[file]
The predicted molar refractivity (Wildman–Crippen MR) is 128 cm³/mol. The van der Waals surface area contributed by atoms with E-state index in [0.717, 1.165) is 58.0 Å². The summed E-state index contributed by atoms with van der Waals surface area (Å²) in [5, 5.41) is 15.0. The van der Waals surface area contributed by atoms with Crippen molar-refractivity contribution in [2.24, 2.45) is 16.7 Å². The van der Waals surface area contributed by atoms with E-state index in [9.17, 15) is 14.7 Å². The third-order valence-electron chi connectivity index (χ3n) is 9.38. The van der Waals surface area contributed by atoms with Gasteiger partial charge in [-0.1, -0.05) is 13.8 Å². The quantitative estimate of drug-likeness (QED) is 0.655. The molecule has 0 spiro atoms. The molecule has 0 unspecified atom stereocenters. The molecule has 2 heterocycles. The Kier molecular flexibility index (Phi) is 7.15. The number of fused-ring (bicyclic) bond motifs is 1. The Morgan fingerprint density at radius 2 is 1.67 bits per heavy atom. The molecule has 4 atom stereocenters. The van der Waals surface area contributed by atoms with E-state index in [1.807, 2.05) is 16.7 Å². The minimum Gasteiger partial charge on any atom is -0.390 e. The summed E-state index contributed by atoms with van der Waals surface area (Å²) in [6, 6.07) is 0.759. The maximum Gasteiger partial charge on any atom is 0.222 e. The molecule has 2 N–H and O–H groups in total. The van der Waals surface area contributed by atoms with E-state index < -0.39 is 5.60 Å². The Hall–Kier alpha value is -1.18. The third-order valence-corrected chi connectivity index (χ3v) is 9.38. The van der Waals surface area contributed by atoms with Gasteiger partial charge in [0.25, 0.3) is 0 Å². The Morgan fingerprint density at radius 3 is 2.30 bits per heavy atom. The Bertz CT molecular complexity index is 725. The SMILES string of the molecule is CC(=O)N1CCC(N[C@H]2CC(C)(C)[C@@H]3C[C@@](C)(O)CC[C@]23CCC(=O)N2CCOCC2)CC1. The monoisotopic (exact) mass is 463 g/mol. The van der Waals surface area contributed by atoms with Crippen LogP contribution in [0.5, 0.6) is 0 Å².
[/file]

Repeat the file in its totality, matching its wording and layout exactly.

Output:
The predicted molar refractivity (Wildman–Crippen MR) is 128 cm³/mol. The van der Waals surface area contributed by atoms with E-state index in [0.717, 1.165) is 58.0 Å². The summed E-state index contributed by atoms with van der Waals surface area (Å²) in [5, 5.41) is 15.0. The van der Waals surface area contributed by atoms with Crippen molar-refractivity contribution in [2.24, 2.45) is 16.7 Å². The van der Waals surface area contributed by atoms with E-state index in [9.17, 15) is 14.7 Å². The third-order valence-electron chi connectivity index (χ3n) is 9.38. The van der Waals surface area contributed by atoms with Gasteiger partial charge in [-0.1, -0.05) is 13.8 Å². The quantitative estimate of drug-likeness (QED) is 0.655. The molecule has 0 spiro atoms. The molecule has 0 unspecified atom stereocenters. The molecule has 2 heterocycles. The Kier molecular flexibility index (Phi) is 7.15. The number of fused-ring (bicyclic) bond motifs is 1. The Morgan fingerprint density at radius 2 is 1.67 bits per heavy atom. The molecule has 4 atom stereocenters. The van der Waals surface area contributed by atoms with E-state index in [1.807, 2.05) is 16.7 Å². The minimum Gasteiger partial charge on any atom is -0.390 e. The summed E-state index contributed by atoms with van der Waals surface area (Å²) in [6, 6.07) is 0.759. The maximum Gasteiger partial charge on any atom is 0.222 e. The molecule has 2 N–H and O–H groups in total. The van der Waals surface area contributed by atoms with E-state index < -0.39 is 5.60 Å². The Hall–Kier alpha value is -1.18. The third-order valence-corrected chi connectivity index (χ3v) is 9.38. The van der Waals surface area contributed by atoms with Gasteiger partial charge in [0.25, 0.3) is 0 Å². The Morgan fingerprint density at radius 3 is 2.30 bits per heavy atom. The Bertz CT molecular complexity index is 725. The SMILES string of the molecule is CC(=O)N1CCC(N[C@H]2CC(C)(C)[C@@H]3C[C@@](C)(O)CC[C@]23CCC(=O)N2CCOCC2)CC1. The monoisotopic (exact) mass is 463 g/mol. The van der Waals surface area contributed by atoms with Crippen LogP contribution in [0.5, 0.6) is 0 Å².